Taylor Sheridan has not yet written a bad film. Until now that is. His first three: Sicario, Hell or High Water and Wind River all share the neo-Western genre but differ in setting, tone and character. Sicario: Day of the Soldado is the first sequel he’s scripted and it’s uneven, occasionally messy and missing the heart of what made Sicario so great. That said, it does maintain the grim tone and blistering tension that rocketed the first to critical and commercial acclaim.
Picking up several years after the events of the first film, Emily Blunt’s moralising FBI agent Kate Macer is out of the picture. Yet, CIA operatives Matt Graver (Josh Brolin) and Alejandro Gillick (Benicio del Toro) are in high demand. Mexican cartels have been smuggling jihadists across the Mexican border. In response, Secretary of Defence James Riley (Mathew Modine) authorises Graver to “get dirty” to stop them. Parallel to this is the story of Mexican-Americans Gallo and Miguel who shepherd illegal immigrants across the border.
The story feels convoluted and at odds with Taylor Sheridan’s desire to make his plots “absurdly simple” so he can focus on character. Admittedly the American wars on drugs and terror are complex and highly sensitive issues especially now. At a time when films should focus on the problematic American responses to these threats Soldado doesn’t. Neither does it focus on its characters, at least not enough for them to develop in anyway.
One problem is the lack of Kate Macer. Her presence allowed us to view Alejandro through a more sympathetic lense just as we could see Matt Graver as suspicious. Instead Graver’s motives are out in the open and Alejandro is just a murderer for much of the film.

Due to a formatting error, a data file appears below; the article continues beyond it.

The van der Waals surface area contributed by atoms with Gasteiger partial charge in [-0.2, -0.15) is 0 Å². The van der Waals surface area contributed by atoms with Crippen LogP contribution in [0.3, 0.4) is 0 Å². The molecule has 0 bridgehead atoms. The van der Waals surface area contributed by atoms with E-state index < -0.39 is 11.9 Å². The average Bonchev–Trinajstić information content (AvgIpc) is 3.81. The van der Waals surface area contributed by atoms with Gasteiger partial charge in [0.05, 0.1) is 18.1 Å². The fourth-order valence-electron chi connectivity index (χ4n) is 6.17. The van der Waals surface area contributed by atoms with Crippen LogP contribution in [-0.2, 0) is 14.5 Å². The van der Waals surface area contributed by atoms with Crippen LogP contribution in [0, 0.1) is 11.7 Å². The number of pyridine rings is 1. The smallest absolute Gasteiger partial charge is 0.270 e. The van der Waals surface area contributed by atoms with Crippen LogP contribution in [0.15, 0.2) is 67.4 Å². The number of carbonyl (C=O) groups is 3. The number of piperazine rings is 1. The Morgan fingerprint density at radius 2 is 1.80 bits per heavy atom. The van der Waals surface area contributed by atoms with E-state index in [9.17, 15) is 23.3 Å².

Soldado leaves itself open to having that lense again once Graver and Alejandro kidnap Isabela (Isabela Moner), the teenage daughter of the Reyes Cartel’s leader. Hoping to start a war between the cartels using Isabela’s kidnap as a false flag operation, Alejandro is left stranded with Isabela. Though he becomes a sympathetic figure once more in Isabela’s eyes it’s too little, too late.
Soldado’s tension burns like a short fuse. It’s a credit to Gomorrah director Stefano Sollima that he can keep the ever-ratcheting tension of the original at almost the same level as Denis Villeneuve did with Sicario. Much of these armrest clawing scenes come off as similar to the first film however. There’s a tense alleyway shootout, a standoff on a dirt road not far off from the infamous border scene in Sicario and a night vision lit raid.
These may not be as creative as the trailer park blowout in Wind River or the sniper battle in Hell or High Water. Yet, Sheridan and Sollima know how to keep your eyes glued to the screen and your ass to the seat. They are aided by by Hildur Guðnadóttir’s score. Replacing a key part of the original’s behind-the-scenes crew – Jóhann Jóhannsson who died this year – her soundtrack filled with droning synths, plaintive strings and rumbling bass compositions adds grit and texture to the film.
Soldado ultimately forgets that the series’ most important moments were those that show people doing the wrong thing because they have no other choice or because they think it’ll save America as an outside observer watches on. It’s this Soldado is missing. Instead we only see it from the eyes of the insiders. What’s the point in that when we know they’re already doing these things for revenge or some misguided, jingoistic sense of patriotism.
Those expecting Sheridan’s living, breathing characters should look elsewhere but if it’s the nail-breaking tension you are after Day of the Soldado has it in spades.